Alissa Hsu Lynch: Look Before You Leap

Alissa Hsu Lynch is a senior executive at Google Cloud. She is a former professional dancer who toured with the Limon Dance Company and Ralph Lemon Company before getting her MBA and spending 20 years as an executive at Johnson & Johnson. I talked to Alissa about transitions, how she made the leap from the healthcare industry to the tech sector, and her advice to others who are thinking about making big changes.

Changing jobs is stressful. Changing careers can seem too daunting to try. Alissa Hsu Lynch recently made the leap at the executive level from a healthcare company to a tech company. She says that not only did guidance and planning make the transition easier, but now she’s doing everything she loves.

Tell me where you are right now. How did you get there?

Last spring, my husband and I moved to Seattle, and this fall, I started a job with Google Cloud leading MedTech Strategy and Solutions. Before that, I spent 20 years in various leadership positions at Johnson & Johnson.

People have a hard time understanding how I made this transition, but I’ve had a diverse career, so I am comfortable with change. After graduating from Princeton, I danced professionally for six years and got to travel the world performing in some amazing places. The reality of that “glamorous” dancer’s life was that I was making less than ten thousand dollars a year and always had part-time jobs to make ends meet. I did everything from working as a cashier at Barnes and Noble to acting as a bookkeeper at a chain of French restaurants.

After I retired from dance, I got my MBA at Columbia Business School and went to work at Johnson & Johnson in marketing. Throughout my 20 years there, I took advantage of the opportunities of a large multinational and did some of everything, from marketing to sales to general management and strategy. I also lived abroad in Shanghai, China, and my last position was in Zurich, leading strategy for the medical device business in the Europe, Middle East, and Africa region.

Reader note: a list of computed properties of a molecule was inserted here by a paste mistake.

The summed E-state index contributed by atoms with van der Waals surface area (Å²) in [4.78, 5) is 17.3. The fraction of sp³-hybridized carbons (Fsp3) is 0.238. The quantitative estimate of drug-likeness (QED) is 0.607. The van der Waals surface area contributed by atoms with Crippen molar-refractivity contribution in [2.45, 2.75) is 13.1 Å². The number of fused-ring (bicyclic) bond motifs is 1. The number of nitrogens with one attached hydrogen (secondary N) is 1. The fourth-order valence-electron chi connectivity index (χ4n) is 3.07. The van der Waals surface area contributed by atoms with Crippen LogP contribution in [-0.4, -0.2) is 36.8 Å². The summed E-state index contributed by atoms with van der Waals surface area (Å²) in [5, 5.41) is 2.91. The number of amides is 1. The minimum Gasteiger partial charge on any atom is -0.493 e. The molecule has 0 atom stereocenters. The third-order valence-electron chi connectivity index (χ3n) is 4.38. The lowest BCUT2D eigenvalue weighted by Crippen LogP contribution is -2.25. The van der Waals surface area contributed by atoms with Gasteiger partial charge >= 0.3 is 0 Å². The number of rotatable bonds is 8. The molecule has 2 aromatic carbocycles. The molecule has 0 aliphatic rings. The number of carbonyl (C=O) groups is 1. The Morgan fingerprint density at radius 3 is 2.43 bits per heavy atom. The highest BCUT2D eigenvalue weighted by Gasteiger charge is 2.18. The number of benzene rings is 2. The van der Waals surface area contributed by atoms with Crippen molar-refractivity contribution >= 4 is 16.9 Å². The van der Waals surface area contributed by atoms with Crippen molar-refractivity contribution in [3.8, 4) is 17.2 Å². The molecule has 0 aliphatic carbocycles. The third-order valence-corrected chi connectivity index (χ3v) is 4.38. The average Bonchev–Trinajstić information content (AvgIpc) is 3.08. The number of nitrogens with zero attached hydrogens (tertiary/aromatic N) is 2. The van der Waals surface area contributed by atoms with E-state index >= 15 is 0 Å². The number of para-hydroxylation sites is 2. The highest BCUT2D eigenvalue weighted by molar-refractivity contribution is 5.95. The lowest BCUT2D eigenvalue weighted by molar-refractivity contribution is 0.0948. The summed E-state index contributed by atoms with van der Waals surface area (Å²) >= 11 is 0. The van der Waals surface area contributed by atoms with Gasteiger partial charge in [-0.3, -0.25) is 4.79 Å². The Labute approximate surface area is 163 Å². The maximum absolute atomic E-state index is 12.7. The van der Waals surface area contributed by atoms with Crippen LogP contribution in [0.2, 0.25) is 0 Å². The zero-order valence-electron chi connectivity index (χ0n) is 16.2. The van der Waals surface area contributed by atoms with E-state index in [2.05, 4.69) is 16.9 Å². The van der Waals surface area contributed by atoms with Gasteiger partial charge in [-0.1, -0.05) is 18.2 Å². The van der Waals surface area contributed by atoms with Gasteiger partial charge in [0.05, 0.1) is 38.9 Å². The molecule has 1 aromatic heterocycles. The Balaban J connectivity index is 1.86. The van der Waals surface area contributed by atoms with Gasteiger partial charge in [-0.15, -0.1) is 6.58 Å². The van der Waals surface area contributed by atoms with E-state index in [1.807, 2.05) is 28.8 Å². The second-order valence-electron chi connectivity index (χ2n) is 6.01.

That’s a big switch; how did it happen?

My posting in Switzerland was coming to an end when I had a medical emergency. While I was recovering from surgery in a Zurich hospital, I had an epiphany that it was time to make some changes. Lying there, I started to think through the next phase of my life, personally and professionally. My husband and I had fallen in love with the mountains while we were in Europe, so we wanted to settle in the Pacific Northwest when we came back to the US. There were no opportunities with J&J there, so I had to start considering leaving the company I’d been with and thought of as my second family for two decades.

I was very methodical in my considerations. First and foremost, I realized that after so long with one company, most of my business contacts were within J&J, so I needed to expand my external network. I was introduced to Pioneering Collective, which helped me rewrite my bio and resume and offered a wonderful community of leaders who shared their insights and their connections with me. I also worked with an executive coach to confirm my strengths and identify the type of work I loved to do, the work that really gave me energy. And I invested time to think about the impact I wanted to make in my life—my purpose.

I developed what I like to think of as my personal board of advisors, who were invaluable in helping me to think through different possibilities. I was about to declare I was “semi-retired” and take on Board of Director roles and devote time to working with nonprofits when Google Cloud called. They offered me a position that quite literally checked off the boxes of everything on my criteria list for the ideal job. It felt like a stroke of luck, but it really came out of a lot of work I’d done in planning.